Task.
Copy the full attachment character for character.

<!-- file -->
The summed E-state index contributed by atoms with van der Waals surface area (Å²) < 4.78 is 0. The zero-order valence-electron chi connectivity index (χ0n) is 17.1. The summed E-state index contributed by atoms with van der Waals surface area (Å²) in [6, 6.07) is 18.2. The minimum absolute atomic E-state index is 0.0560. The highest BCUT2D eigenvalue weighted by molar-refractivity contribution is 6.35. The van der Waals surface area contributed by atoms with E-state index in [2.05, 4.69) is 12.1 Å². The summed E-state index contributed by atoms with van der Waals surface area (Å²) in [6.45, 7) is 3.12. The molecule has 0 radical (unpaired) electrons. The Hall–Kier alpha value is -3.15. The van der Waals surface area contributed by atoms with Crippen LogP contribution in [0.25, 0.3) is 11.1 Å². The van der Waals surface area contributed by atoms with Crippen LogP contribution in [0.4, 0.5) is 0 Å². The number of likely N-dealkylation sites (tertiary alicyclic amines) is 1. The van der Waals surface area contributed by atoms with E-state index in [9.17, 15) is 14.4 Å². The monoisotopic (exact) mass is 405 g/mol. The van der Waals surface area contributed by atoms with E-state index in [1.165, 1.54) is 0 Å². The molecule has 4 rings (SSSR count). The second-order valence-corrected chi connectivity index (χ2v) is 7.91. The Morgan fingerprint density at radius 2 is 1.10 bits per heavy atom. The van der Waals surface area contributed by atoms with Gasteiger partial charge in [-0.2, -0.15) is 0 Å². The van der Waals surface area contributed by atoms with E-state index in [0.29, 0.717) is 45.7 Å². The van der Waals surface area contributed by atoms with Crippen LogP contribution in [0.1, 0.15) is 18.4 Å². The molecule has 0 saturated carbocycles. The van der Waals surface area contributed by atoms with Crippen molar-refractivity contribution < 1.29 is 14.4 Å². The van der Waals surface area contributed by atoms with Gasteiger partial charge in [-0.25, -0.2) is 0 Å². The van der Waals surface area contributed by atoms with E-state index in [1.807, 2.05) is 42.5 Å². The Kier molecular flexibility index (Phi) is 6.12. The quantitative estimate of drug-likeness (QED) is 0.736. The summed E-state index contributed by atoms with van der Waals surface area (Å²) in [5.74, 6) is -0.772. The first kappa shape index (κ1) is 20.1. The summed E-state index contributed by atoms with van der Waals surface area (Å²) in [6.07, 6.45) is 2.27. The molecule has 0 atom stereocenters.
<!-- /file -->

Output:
The summed E-state index contributed by atoms with van der Waals surface area (Å²) < 4.78 is 0. The zero-order valence-electron chi connectivity index (χ0n) is 17.1. The summed E-state index contributed by atoms with van der Waals surface area (Å²) in [6, 6.07) is 18.2. The minimum absolute atomic E-state index is 0.0560. The highest BCUT2D eigenvalue weighted by molar-refractivity contribution is 6.35. The van der Waals surface area contributed by atoms with E-state index in [2.05, 4.69) is 12.1 Å². The summed E-state index contributed by atoms with van der Waals surface area (Å²) in [6.45, 7) is 3.12. The molecule has 0 radical (unpaired) electrons. The Hall–Kier alpha value is -3.15. The van der Waals surface area contributed by atoms with Crippen LogP contribution in [0.25, 0.3) is 11.1 Å². The van der Waals surface area contributed by atoms with Crippen LogP contribution in [0.4, 0.5) is 0 Å². The number of likely N-dealkylation sites (tertiary alicyclic amines) is 1. The van der Waals surface area contributed by atoms with E-state index in [9.17, 15) is 14.4 Å². The monoisotopic (exact) mass is 405 g/mol. The van der Waals surface area contributed by atoms with E-state index in [1.165, 1.54) is 0 Å². The molecule has 4 rings (SSSR count). The second-order valence-corrected chi connectivity index (χ2v) is 7.91. The Morgan fingerprint density at radius 2 is 1.10 bits per heavy atom. The van der Waals surface area contributed by atoms with Gasteiger partial charge in [-0.2, -0.15) is 0 Å². The van der Waals surface area contributed by atoms with E-state index in [0.29, 0.717) is 45.7 Å². The van der Waals surface area contributed by atoms with Crippen LogP contribution in [0.1, 0.15) is 18.4 Å². The molecule has 0 saturated carbocycles. The van der Waals surface area contributed by atoms with Crippen molar-refractivity contribution < 1.29 is 14.4 Å². The van der Waals surface area contributed by atoms with Gasteiger partial charge in [-0.25, -0.2) is 0 Å². The van der Waals surface area contributed by atoms with E-state index in [1.807, 2.05) is 42.5 Å². The Kier molecular flexibility index (Phi) is 6.12. The quantitative estimate of drug-likeness (QED) is 0.736. The summed E-state index contributed by atoms with van der Waals surface area (Å²) in [5.74, 6) is -0.772. The first kappa shape index (κ1) is 20.1. The summed E-state index contributed by atoms with van der Waals surface area (Å²) in [6.07, 6.45) is 2.27. The molecule has 0 atom stereocenters.